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The Daily Wildcat

The Daily Wildcat


Mailbag: Aug. 27

Defense of AIMS scholarship ignored pertinent points

For all its efforts, Arizona Students’ Association chair Elma Delic’s letter in yesterday’s Wildcat fails to address any of the major concerns facing the AIMS scholarship and, by extension, the students of Arizona’s universities.

In describing the AIMS scholarship as “”financial assistance,”” Ms. Delic elides the distinction between need-based and merit-based financial aid. Perhaps this is because she knows that the scholarship — even with ASA’s proposed reforms — does not take into account financial need. Further, because wealthier students tend to outperform poorer students, the scholarship ends up giving full-ride scholarships to those who need them least.

Nor are recipients of the scholarship particularly meritorious. Because the award is granted to those with a 3.50 GPA or higher, it gives students a strong incentive to choose easy classes over more challenging ones. It’s also hard to believe that simply taking the SAT or ACT tests should be a qualification for a full-ride scholarship, as Ms. Delic asserts.

Low award requirements combined with an indifference to financial need mean the scholarship muddles the important goals of accessibility and merit, at a cost to students, universities and the state.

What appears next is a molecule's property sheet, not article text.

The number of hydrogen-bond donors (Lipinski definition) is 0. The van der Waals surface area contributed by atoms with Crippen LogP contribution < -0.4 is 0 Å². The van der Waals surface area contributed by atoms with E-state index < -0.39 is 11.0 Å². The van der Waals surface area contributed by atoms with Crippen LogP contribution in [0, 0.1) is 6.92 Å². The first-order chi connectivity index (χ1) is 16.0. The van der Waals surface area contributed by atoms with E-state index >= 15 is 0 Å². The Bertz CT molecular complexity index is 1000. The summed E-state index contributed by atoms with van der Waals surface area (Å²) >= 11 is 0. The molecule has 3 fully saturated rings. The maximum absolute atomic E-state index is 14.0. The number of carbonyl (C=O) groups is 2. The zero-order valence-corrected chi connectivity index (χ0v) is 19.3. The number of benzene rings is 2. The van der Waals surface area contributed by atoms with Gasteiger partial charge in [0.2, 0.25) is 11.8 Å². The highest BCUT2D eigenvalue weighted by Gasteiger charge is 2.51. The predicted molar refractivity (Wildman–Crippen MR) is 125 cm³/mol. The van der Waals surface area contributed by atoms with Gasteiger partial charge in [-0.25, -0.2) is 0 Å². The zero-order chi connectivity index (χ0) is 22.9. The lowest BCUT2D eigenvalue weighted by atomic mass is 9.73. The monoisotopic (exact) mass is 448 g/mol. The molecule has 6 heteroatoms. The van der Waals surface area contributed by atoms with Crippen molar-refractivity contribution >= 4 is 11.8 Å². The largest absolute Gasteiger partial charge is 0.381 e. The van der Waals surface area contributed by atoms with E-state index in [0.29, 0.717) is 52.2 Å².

Ms. Delic informs readers the ASA plan called for “”getting data to show the type of financial need that students have by having recipients fill out the Free Application for Federal Student Aid (FAFSA).”” This would do nothing to address the underlying problems with the AIMS test itself and would only serve to shunt off poorer students to the federal government — making the AIMS scholarship an even bigger honey pot for the well-to-do and even less necessary than it already is. Minority students for whom accessibility is a pressing concern consistently perform worse than their white counterparts on the test, and these same students also tend to be the ones most deserving of financial aid.

There is only so much financial aid money to go around. If the program is not changed, the cost of the AIMS scholarship will continue to increase. Tuition will have to increase at the current or an even more rapid rate because universities must account for the cost of unnecessary programs like the AIMS scholarship.

We all agree that financial aid should be distributed in order to help genuinely deserving students and attract the best and brightest to Arizona’s universities. The AIMS scholarship fulfills neither of these missions, and, unfortunately, Delic and the ASA seem uninterested in exploring new options.

— Anna Swenson and Vishal Ganesan

Editors, The Desert Lamp

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